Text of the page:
“Thank you for sending me a copy of your book titled Cosmos, Creator, and Human Destiny. In your ‘Preface’ you say, ‘Anyone who sets out with an honest heart, an inquiring mind, and a sincere desire to find answers to the most important questions one can face in life will recognize a significant few that must be given priority. Does God exist? What is the origin of the universe and of the life found in such abundance on our tiny planet? What is life and what is its purpose?’
“As the son of a Baptist minister I could hardly have failed to run full tilt into these questions as soon as I was taught to speak. But by the time I was twelve years of age I realized that there are some questions that are incapable of being answered by other human beings, no matter how smart they may be. Today I read this in the newspaper, which is the only reasonable response to such books as yours,” and I pasted into the letter a “Peanuts” cartoon I had recently run across. In the first panel Snoopy is sitting beside his full dish and looking at its contents. He says, “Suppertime…is this all there is to my life?” In the second panel he looks away and says, “Is this the sum-total of my existence? Do I really just live to eat? Is that all I’m really good for?” In the third panel he looks back at his dish and says nothing. In the fourth panel he gets up, bends his head to eat and says, “I must think about that some day.”
And then I began to think about the remark I had made in my letter about having lost my father’s faith by the time I was twelve years old and I asked myself, “ Is that true? And when did that process begin?” That’s when I remembered the Sunday school song.
In Meriden in those days there was a big department store down on Colony Street called Upham’s. (Parenthetically, now that I think of it, Charles W. Upham wrote a famous book titled Salem Witchcraft.) I loved to go to Upham’s with my mother because when she paid the clerk her money for a purchased item the clerk took a little iron box and stuck the money in it. Then she put the box into a compartment on a sort of trolley and pushed a button. The trolley took off on a railway of sorts — not a vacuum system of the type to be found at drive-in windows of banks these days. It clattered up and away, along the track that led from the counter up to an office that overlooked the store where a cashier sat behind a glass window where she could see everything that went on below her. She took out the money and the invoice, made change, and sent the trolley on its way back to the clerk and my mother.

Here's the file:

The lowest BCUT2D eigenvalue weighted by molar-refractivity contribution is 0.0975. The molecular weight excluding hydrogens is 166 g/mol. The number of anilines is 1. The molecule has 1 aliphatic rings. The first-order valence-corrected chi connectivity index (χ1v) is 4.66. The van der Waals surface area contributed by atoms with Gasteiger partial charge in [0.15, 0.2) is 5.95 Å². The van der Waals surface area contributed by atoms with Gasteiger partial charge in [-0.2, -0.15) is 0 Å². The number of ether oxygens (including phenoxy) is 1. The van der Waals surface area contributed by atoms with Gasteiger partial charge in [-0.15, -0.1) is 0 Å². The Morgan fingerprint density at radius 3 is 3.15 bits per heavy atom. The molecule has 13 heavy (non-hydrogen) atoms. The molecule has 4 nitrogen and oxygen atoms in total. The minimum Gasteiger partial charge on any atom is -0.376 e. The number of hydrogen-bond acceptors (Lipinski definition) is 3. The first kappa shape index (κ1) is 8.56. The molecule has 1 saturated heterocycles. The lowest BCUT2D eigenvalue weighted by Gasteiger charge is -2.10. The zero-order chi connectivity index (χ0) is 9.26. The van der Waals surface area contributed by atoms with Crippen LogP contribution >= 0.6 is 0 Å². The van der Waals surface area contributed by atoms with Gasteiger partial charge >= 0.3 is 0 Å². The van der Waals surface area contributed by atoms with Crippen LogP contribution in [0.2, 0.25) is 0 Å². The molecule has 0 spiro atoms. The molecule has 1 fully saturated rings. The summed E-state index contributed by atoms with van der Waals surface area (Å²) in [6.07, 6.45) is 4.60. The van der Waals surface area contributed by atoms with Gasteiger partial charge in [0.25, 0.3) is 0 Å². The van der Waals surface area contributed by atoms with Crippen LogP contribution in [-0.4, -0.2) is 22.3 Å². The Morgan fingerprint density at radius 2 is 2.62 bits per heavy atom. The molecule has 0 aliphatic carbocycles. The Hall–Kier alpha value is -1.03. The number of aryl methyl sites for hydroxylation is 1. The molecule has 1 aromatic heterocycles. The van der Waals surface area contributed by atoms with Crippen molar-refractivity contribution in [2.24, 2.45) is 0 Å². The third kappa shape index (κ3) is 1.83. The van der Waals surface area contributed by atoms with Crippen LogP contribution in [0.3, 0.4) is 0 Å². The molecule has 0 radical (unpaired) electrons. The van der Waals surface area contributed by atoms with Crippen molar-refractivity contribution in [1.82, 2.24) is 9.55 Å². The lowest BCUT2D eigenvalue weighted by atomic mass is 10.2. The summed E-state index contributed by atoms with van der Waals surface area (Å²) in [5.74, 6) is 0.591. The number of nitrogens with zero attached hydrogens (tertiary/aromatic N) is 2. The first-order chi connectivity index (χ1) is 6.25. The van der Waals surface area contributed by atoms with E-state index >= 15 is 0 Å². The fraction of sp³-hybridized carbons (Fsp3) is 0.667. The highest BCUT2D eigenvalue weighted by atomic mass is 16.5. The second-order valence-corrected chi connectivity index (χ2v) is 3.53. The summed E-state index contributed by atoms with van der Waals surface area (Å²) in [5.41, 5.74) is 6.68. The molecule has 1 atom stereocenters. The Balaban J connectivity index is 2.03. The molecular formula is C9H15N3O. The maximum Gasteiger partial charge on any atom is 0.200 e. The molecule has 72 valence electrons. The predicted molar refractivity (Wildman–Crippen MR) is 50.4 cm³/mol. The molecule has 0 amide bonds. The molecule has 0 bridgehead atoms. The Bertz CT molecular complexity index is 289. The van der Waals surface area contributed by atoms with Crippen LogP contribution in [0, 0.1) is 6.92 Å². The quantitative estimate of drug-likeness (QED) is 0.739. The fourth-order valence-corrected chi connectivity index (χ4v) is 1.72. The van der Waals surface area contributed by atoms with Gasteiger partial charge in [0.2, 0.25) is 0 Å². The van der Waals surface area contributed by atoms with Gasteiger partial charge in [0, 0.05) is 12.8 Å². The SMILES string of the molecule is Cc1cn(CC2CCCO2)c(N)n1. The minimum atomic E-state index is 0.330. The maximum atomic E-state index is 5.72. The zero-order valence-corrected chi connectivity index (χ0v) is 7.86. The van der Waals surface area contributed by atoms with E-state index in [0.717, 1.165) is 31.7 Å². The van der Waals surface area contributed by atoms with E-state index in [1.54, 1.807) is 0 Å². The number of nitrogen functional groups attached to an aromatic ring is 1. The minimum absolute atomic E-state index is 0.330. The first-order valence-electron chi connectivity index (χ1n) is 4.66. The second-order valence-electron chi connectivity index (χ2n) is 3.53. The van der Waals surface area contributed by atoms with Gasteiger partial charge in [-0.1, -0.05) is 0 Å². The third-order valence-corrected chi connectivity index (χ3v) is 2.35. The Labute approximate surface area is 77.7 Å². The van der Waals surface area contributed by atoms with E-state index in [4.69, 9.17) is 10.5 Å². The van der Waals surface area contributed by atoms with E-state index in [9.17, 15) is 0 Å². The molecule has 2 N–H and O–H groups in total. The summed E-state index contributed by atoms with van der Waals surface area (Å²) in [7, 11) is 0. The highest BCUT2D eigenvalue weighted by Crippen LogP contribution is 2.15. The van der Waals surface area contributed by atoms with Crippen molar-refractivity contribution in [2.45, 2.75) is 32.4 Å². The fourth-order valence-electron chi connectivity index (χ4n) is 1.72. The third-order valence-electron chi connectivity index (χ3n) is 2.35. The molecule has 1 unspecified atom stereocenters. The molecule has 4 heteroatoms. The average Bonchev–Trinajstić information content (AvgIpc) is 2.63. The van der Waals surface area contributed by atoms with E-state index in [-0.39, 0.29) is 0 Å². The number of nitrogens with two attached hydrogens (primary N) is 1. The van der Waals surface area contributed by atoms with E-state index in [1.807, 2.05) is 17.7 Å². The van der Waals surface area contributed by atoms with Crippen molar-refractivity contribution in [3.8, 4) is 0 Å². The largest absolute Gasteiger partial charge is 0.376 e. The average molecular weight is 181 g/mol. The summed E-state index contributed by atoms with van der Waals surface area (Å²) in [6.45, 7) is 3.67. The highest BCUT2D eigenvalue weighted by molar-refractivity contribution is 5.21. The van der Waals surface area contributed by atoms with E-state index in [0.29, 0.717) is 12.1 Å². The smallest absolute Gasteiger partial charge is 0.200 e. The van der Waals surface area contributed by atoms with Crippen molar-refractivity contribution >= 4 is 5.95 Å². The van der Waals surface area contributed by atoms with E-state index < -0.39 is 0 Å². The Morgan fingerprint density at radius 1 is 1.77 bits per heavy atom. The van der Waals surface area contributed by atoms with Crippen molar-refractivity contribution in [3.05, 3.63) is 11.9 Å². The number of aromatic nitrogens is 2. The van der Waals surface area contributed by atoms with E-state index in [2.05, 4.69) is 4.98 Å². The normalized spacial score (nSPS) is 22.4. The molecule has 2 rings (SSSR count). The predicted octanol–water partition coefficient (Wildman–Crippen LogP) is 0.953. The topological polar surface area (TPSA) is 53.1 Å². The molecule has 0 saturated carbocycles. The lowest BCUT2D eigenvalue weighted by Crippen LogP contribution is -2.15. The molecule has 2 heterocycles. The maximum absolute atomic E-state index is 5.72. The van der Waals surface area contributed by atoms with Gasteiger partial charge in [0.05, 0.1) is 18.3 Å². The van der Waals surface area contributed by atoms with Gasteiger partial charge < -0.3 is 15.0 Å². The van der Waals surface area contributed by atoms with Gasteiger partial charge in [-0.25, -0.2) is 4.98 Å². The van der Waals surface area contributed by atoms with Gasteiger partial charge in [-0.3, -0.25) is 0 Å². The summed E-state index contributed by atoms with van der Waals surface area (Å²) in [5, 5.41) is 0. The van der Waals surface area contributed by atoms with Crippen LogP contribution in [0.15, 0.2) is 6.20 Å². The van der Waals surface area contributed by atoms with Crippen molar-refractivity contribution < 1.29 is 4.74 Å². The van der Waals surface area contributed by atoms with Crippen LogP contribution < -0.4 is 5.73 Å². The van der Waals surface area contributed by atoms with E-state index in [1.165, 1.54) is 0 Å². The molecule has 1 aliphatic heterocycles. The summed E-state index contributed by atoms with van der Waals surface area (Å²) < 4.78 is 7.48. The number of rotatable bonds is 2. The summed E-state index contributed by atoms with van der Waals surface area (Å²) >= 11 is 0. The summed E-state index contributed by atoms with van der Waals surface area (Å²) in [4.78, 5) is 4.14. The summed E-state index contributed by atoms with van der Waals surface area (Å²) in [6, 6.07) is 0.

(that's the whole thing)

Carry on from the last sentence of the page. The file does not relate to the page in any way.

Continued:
That little railway system made a big impression on me.
When we sang about the pennies dropping into the collection basket I imagined, when I was five or six years old, that some such system must be in play so that my Sunday school teacher could get the money to Jesus where he sat up in Heaven carefully watching what we did down here, for the song assured us that Jesus would get all the pennies. I took it on faith that it must be true.
But of course it wasn’t, which I finally figured out, doubtless by the time the Tooth Fairy, and the Easter Bunny, and Santa Claus had also gone by the boards. It was disillusioning to realize that my beloved father and my missionary mother could continue to believe such stories into adulthood and even into old age. I devoutly wished that such stories could be true. Perhaps that’s why I became a writer, for I understood, finally, that although those fantasies might not be true in the real world, they could be possible, if but briefly, in the magic world of the imagination, although ultimately that world must not be confused with the real world where sane people live.
Satan’s Scourge: A
Narrative of the Age of Witchcraft in England and New England 1580-1694by Lewis Turco, www.StarCloudPress.com, 2009, ISBN 978-1-932827, jacketed cloth, $54.95; ISBN
978-1-932842-26-5; trade paperback, $39.95, 808 pages. ORDER FROM BARNES
& NOBLE / ORDER FROM AMAZON.
Sad to think of the
infinite self-deception religion involves. Freud:
"[Religion] is so
patently infantile, so foreign to reality, that to anyone with a friendly
attitude to humanity it is painful to think that the great majority of mortals
will never be able to rise above this view of life."
The Virginia Quarterly Review "The Mutable Past," a memoir collected in FANTASEERS, A BOOK OF MEMORIES by Lewis Turco of growing up in the 1950s in Meriden, Connecticut, (Scotsdale AZ: Star Cloud Press, 2005).
The Tower Journal Two short stories, "The Demon in the Tree" and "The Substitute Wife," in the spring 2009 issue of Tower Journal.
The Tower Journal Memoir, “Pookah, The Greatest Cat in the History of the World,” Spring-Summer 2010.
The Michigan Quarterly Review This is the first terzanelle ever published, in "The Michigan Quarterly Review" in 1965. It has been gathered in THE COLLECTED LYRICS OF LEWIS TURCO/WESLI COURT, 1953-2004 (www.StarCloudPress.com).
The Gawain Poet An essay on the putative medieval author of "Gawain and the Green Knight" in the summer 2010 issue of Per Contra.